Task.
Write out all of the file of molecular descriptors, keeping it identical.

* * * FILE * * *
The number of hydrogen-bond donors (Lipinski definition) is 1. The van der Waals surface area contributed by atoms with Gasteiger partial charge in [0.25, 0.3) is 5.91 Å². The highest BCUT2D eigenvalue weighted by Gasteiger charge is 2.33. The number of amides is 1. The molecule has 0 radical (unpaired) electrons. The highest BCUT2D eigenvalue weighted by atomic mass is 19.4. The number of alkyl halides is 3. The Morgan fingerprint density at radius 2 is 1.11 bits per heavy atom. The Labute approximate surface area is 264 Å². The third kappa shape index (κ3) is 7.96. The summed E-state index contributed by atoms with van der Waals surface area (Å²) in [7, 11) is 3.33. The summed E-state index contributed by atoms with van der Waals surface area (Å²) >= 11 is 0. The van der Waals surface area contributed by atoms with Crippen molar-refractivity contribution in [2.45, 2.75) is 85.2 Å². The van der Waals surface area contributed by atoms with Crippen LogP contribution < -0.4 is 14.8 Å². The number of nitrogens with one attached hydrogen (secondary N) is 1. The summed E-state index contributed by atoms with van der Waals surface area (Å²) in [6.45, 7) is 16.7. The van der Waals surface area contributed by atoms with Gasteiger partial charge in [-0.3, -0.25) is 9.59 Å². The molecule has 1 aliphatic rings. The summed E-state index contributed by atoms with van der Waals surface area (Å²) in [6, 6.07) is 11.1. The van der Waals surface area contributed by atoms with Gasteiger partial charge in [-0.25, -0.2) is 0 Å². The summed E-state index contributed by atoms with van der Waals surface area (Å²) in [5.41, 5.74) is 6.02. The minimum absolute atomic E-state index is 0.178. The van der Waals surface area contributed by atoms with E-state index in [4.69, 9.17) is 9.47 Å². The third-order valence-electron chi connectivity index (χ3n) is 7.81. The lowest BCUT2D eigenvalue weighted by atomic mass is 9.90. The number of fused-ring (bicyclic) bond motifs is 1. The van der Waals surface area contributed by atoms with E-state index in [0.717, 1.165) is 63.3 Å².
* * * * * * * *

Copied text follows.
The number of hydrogen-bond donors (Lipinski definition) is 1. The van der Waals surface area contributed by atoms with Gasteiger partial charge in [0.25, 0.3) is 5.91 Å². The highest BCUT2D eigenvalue weighted by Gasteiger charge is 2.33. The number of amides is 1. The molecule has 0 radical (unpaired) electrons. The highest BCUT2D eigenvalue weighted by atomic mass is 19.4. The number of alkyl halides is 3. The Morgan fingerprint density at radius 2 is 1.11 bits per heavy atom. The Labute approximate surface area is 264 Å². The third kappa shape index (κ3) is 7.96. The summed E-state index contributed by atoms with van der Waals surface area (Å²) in [7, 11) is 3.33. The summed E-state index contributed by atoms with van der Waals surface area (Å²) >= 11 is 0. The van der Waals surface area contributed by atoms with Crippen molar-refractivity contribution in [2.45, 2.75) is 85.2 Å². The van der Waals surface area contributed by atoms with Crippen LogP contribution < -0.4 is 14.8 Å². The number of nitrogens with one attached hydrogen (secondary N) is 1. The summed E-state index contributed by atoms with van der Waals surface area (Å²) in [6.45, 7) is 16.7. The van der Waals surface area contributed by atoms with Gasteiger partial charge in [-0.3, -0.25) is 9.59 Å². The molecule has 1 aliphatic rings. The summed E-state index contributed by atoms with van der Waals surface area (Å²) in [6, 6.07) is 11.1. The van der Waals surface area contributed by atoms with Gasteiger partial charge in [-0.25, -0.2) is 0 Å². The summed E-state index contributed by atoms with van der Waals surface area (Å²) in [5.41, 5.74) is 6.02. The minimum absolute atomic E-state index is 0.178. The van der Waals surface area contributed by atoms with E-state index in [4.69, 9.17) is 9.47 Å². The third-order valence-electron chi connectivity index (χ3n) is 7.81. The lowest BCUT2D eigenvalue weighted by atomic mass is 9.90. The number of fused-ring (bicyclic) bond motifs is 1. The van der Waals surface area contributed by atoms with E-state index in [0.717, 1.165) is 63.3 Å².